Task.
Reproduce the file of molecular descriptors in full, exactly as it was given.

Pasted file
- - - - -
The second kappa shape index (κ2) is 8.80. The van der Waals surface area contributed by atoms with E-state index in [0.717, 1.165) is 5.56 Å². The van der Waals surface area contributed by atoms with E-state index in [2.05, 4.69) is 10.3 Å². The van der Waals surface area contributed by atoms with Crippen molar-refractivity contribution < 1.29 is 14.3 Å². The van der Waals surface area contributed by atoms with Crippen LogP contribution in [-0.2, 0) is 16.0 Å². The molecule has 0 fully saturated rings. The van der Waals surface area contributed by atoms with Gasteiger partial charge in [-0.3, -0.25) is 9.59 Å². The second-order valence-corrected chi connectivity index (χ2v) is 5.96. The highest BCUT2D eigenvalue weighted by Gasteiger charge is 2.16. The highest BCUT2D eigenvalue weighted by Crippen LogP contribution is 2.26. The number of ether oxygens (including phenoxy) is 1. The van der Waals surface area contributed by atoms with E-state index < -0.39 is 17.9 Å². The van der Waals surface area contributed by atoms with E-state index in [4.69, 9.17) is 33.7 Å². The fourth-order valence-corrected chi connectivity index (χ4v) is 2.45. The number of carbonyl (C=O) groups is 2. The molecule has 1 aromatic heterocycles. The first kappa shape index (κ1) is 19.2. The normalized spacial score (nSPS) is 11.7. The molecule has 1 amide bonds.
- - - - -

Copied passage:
The second kappa shape index (κ2) is 8.80. The van der Waals surface area contributed by atoms with E-state index in [0.717, 1.165) is 5.56 Å². The van der Waals surface area contributed by atoms with E-state index in [2.05, 4.69) is 10.3 Å². The van der Waals surface area contributed by atoms with Crippen molar-refractivity contribution < 1.29 is 14.3 Å². The van der Waals surface area contributed by atoms with Crippen LogP contribution in [-0.2, 0) is 16.0 Å². The molecule has 0 fully saturated rings. The van der Waals surface area contributed by atoms with Gasteiger partial charge in [-0.3, -0.25) is 9.59 Å². The second-order valence-corrected chi connectivity index (χ2v) is 5.96. The highest BCUT2D eigenvalue weighted by Gasteiger charge is 2.16. The highest BCUT2D eigenvalue weighted by Crippen LogP contribution is 2.26. The number of ether oxygens (including phenoxy) is 1. The van der Waals surface area contributed by atoms with E-state index < -0.39 is 17.9 Å². The van der Waals surface area contributed by atoms with E-state index in [4.69, 9.17) is 33.7 Å². The fourth-order valence-corrected chi connectivity index (χ4v) is 2.45. The number of carbonyl (C=O) groups is 2. The molecule has 1 aromatic heterocycles. The first kappa shape index (κ1) is 19.2. The normalized spacial score (nSPS) is 11.7. The molecule has 1 amide bonds.